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Arizona Supreme Court won't overturn governor's moratorium on evictions
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Arizona Supreme Court won't overturn governor's moratorium on evictions

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PHOENIX — The state’s high court won’t overturn Gov. Doug Ducey’s order blocking residential evictions.

In a brief order Wednesday, the justices spurned a request by the Arizona Multihousing Association to determine if Ducey is within his legal rights in saying landlords cannot oust tenants with unpaid rent because of COVID-19.

The ruling does not resolve the legal claims by the landlords group about the scope of the governor’s emergency powers.

That would take a full-blown trial in a lower court, which is what the order signed by Chief Justice Robert Brutinel suggested should occur.

But it does mean Ducey’s order, originally issued in March, will remain undisturbed through at least the end of October when it is scheduled to expire — assuming the governor does not extend it, as he did in July.

“We appreciate the Supreme Court’s decision,” the governor’s office said in a statement. “This common-sense policy has kept people in their homes during a time of unprecedented economic and public health upheaval. We will continue to defend it.”

Courtney Gilstrap LeVinus, president of the landlord group, said she was “shocked and disappointed” the high court won’t hear the case. She said the ruling will have consequences not only for those who own rental properties, but for the economy.

“We can fully expect to see a rental home foreclosure avalanche in the months to come, or certainly in the beginning of 2021,” LeVinus said.

The only financial aid, she said, could come from $100 million that is supposed to be used for eviction relief. But only about $18 million has been distributed since the pandemic began, LeVinus said.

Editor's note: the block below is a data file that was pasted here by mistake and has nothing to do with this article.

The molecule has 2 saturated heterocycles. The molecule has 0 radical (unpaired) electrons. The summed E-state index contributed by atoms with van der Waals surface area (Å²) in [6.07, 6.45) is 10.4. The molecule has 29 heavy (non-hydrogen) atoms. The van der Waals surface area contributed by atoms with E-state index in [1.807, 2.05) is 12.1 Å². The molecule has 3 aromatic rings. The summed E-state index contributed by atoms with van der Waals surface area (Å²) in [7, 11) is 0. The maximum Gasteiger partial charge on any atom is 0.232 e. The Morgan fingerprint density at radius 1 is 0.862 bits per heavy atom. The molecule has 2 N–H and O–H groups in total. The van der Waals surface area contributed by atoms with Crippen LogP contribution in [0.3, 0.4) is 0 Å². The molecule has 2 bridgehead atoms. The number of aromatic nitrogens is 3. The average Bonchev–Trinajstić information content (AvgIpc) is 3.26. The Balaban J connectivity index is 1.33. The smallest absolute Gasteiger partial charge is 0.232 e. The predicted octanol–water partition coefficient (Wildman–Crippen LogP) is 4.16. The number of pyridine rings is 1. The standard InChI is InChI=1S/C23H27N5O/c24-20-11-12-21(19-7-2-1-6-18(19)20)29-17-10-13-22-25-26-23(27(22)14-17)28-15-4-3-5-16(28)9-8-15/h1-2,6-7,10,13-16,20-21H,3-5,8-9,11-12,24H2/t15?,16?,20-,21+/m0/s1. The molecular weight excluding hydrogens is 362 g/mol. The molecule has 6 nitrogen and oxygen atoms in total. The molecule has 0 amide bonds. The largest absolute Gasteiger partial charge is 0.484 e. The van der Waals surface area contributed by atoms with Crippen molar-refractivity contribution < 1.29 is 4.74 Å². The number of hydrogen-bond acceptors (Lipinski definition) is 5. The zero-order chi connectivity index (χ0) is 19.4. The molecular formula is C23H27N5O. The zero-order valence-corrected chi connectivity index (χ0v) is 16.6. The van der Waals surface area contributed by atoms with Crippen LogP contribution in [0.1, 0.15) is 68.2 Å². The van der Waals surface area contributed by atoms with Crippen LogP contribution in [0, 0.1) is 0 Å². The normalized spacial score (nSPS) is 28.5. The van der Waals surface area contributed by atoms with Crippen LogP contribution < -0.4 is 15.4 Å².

The issue goes beyond the immediate effect on landlords, said attorney Kory Langhofer, who represents them.

“It reflects the failure of governmental institutions,” he said. “Our Constitution requires the legislative and judicial branches to check executive overreach. At the moment, that’s not happening.”

But Langhofer was able to convince only Justice Clint Bolick, the lone person on the bench wanting the Arizona Supreme Court to review Ducey’s actions.

But even if the justices had taken up the case and overruled the governor, it would have had no immediate effect. Last month the U.S. Centers for Disease Control and Prevention issued its own anti-eviction order, which runs through the end of the year.

Ducey has said there is a direct link between his order and public health.

“The fight against evictions is key in slowing the spread of the virus,” wrote Brett Johnson, the private attorney retained by the governor to defend him in all litigation over the COVID-19 restrictions he imposed.

“The federal Centers for Disease Control and Prevention has warned that homeless shelters are often crowded, making social distancing difficult, and that homeless can exacerbate and amplify the spread of COVID-19,” Johnson said.